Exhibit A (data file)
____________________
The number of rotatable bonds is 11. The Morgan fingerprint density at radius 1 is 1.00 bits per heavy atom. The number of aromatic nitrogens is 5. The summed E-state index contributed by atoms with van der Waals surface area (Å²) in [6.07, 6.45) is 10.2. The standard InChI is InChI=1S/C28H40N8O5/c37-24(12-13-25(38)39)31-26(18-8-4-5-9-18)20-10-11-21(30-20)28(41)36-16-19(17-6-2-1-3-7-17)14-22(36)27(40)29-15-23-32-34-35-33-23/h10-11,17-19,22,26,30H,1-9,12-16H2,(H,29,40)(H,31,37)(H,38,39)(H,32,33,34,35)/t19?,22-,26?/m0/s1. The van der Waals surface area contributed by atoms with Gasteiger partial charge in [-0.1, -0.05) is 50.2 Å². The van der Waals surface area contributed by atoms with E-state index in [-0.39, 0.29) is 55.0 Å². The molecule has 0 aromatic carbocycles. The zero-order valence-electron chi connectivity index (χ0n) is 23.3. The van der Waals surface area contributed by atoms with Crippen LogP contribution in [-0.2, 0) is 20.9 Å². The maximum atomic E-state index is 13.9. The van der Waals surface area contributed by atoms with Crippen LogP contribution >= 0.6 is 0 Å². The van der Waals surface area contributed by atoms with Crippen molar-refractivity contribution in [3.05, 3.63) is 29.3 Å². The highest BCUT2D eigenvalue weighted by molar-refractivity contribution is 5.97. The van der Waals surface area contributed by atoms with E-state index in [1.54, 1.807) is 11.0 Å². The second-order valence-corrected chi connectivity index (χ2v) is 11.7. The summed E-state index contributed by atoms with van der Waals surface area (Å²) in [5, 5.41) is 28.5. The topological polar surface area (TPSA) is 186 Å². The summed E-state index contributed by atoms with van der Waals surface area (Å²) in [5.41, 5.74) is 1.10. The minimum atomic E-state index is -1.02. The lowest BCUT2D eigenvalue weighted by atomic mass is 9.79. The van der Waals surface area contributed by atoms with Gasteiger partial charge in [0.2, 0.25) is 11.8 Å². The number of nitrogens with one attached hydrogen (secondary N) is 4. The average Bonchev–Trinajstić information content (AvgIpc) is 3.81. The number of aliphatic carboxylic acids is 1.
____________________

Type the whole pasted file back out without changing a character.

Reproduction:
The number of rotatable bonds is 11. The Morgan fingerprint density at radius 1 is 1.00 bits per heavy atom. The number of aromatic nitrogens is 5. The summed E-state index contributed by atoms with van der Waals surface area (Å²) in [6.07, 6.45) is 10.2. The standard InChI is InChI=1S/C28H40N8O5/c37-24(12-13-25(38)39)31-26(18-8-4-5-9-18)20-10-11-21(30-20)28(41)36-16-19(17-6-2-1-3-7-17)14-22(36)27(40)29-15-23-32-34-35-33-23/h10-11,17-19,22,26,30H,1-9,12-16H2,(H,29,40)(H,31,37)(H,38,39)(H,32,33,34,35)/t19?,22-,26?/m0/s1. The van der Waals surface area contributed by atoms with Gasteiger partial charge in [-0.1, -0.05) is 50.2 Å². The van der Waals surface area contributed by atoms with E-state index in [-0.39, 0.29) is 55.0 Å². The molecule has 0 aromatic carbocycles. The zero-order valence-electron chi connectivity index (χ0n) is 23.3. The van der Waals surface area contributed by atoms with Crippen LogP contribution in [-0.2, 0) is 20.9 Å². The maximum atomic E-state index is 13.9. The van der Waals surface area contributed by atoms with Crippen LogP contribution >= 0.6 is 0 Å². The van der Waals surface area contributed by atoms with Crippen molar-refractivity contribution in [3.05, 3.63) is 29.3 Å². The highest BCUT2D eigenvalue weighted by molar-refractivity contribution is 5.97. The van der Waals surface area contributed by atoms with E-state index in [1.54, 1.807) is 11.0 Å². The second-order valence-corrected chi connectivity index (χ2v) is 11.7. The summed E-state index contributed by atoms with van der Waals surface area (Å²) in [5, 5.41) is 28.5. The topological polar surface area (TPSA) is 186 Å². The summed E-state index contributed by atoms with van der Waals surface area (Å²) in [5.41, 5.74) is 1.10. The minimum atomic E-state index is -1.02. The lowest BCUT2D eigenvalue weighted by atomic mass is 9.79. The van der Waals surface area contributed by atoms with Gasteiger partial charge in [0.2, 0.25) is 11.8 Å². The number of nitrogens with one attached hydrogen (secondary N) is 4. The average Bonchev–Trinajstić information content (AvgIpc) is 3.81. The number of aliphatic carboxylic acids is 1.